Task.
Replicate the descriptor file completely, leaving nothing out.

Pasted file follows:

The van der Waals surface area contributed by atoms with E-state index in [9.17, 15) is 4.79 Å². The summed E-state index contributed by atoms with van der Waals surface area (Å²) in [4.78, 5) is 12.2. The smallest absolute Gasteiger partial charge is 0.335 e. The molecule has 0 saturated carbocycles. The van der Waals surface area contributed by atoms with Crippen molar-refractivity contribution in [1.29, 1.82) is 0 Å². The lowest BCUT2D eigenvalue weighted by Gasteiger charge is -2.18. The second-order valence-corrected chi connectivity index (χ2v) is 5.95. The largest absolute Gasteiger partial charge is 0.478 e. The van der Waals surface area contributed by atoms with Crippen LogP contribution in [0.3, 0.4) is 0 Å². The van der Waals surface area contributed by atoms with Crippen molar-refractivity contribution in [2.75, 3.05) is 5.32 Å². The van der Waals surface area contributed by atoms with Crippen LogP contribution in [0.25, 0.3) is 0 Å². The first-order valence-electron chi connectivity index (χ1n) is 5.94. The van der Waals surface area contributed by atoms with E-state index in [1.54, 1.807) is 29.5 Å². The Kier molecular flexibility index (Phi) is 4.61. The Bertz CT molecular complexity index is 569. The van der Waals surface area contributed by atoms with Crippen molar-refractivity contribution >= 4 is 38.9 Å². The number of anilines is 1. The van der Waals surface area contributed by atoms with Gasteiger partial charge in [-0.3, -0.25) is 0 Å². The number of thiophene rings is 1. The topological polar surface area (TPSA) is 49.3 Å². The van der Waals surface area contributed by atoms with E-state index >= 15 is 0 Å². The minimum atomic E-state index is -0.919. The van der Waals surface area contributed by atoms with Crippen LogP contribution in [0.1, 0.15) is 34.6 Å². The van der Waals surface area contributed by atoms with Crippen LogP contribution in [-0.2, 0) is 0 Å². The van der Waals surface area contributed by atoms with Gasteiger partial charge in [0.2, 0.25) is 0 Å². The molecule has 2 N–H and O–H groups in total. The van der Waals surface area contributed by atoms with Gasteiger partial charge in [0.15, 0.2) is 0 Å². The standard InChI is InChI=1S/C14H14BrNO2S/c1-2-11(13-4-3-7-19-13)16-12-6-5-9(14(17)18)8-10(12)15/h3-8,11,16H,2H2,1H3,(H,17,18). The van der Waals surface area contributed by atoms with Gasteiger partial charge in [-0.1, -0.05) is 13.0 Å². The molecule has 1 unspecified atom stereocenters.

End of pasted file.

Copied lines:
The van der Waals surface area contributed by atoms with E-state index in [9.17, 15) is 4.79 Å². The summed E-state index contributed by atoms with van der Waals surface area (Å²) in [4.78, 5) is 12.2. The smallest absolute Gasteiger partial charge is 0.335 e. The molecule has 0 saturated carbocycles. The van der Waals surface area contributed by atoms with Crippen molar-refractivity contribution in [1.29, 1.82) is 0 Å². The lowest BCUT2D eigenvalue weighted by Gasteiger charge is -2.18. The second-order valence-corrected chi connectivity index (χ2v) is 5.95. The largest absolute Gasteiger partial charge is 0.478 e. The van der Waals surface area contributed by atoms with Crippen LogP contribution in [0.3, 0.4) is 0 Å². The van der Waals surface area contributed by atoms with Crippen molar-refractivity contribution in [2.75, 3.05) is 5.32 Å². The van der Waals surface area contributed by atoms with Crippen LogP contribution in [0.25, 0.3) is 0 Å². The first-order valence-electron chi connectivity index (χ1n) is 5.94. The van der Waals surface area contributed by atoms with E-state index in [1.54, 1.807) is 29.5 Å². The Kier molecular flexibility index (Phi) is 4.61. The Bertz CT molecular complexity index is 569. The van der Waals surface area contributed by atoms with Crippen molar-refractivity contribution >= 4 is 38.9 Å². The number of anilines is 1. The van der Waals surface area contributed by atoms with Gasteiger partial charge in [-0.3, -0.25) is 0 Å². The number of thiophene rings is 1. The topological polar surface area (TPSA) is 49.3 Å². The van der Waals surface area contributed by atoms with E-state index >= 15 is 0 Å². The minimum atomic E-state index is -0.919. The van der Waals surface area contributed by atoms with Crippen LogP contribution in [0.1, 0.15) is 34.6 Å². The van der Waals surface area contributed by atoms with Crippen LogP contribution in [-0.2, 0) is 0 Å². The van der Waals surface area contributed by atoms with Gasteiger partial charge in [0.2, 0.25) is 0 Å². The molecule has 2 N–H and O–H groups in total. The van der Waals surface area contributed by atoms with Gasteiger partial charge in [0.15, 0.2) is 0 Å². The standard InChI is InChI=1S/C14H14BrNO2S/c1-2-11(13-4-3-7-19-13)16-12-6-5-9(14(17)18)8-10(12)15/h3-8,11,16H,2H2,1H3,(H,17,18). The van der Waals surface area contributed by atoms with Gasteiger partial charge in [-0.1, -0.05) is 13.0 Å². The molecule has 1 unspecified atom stereocenters.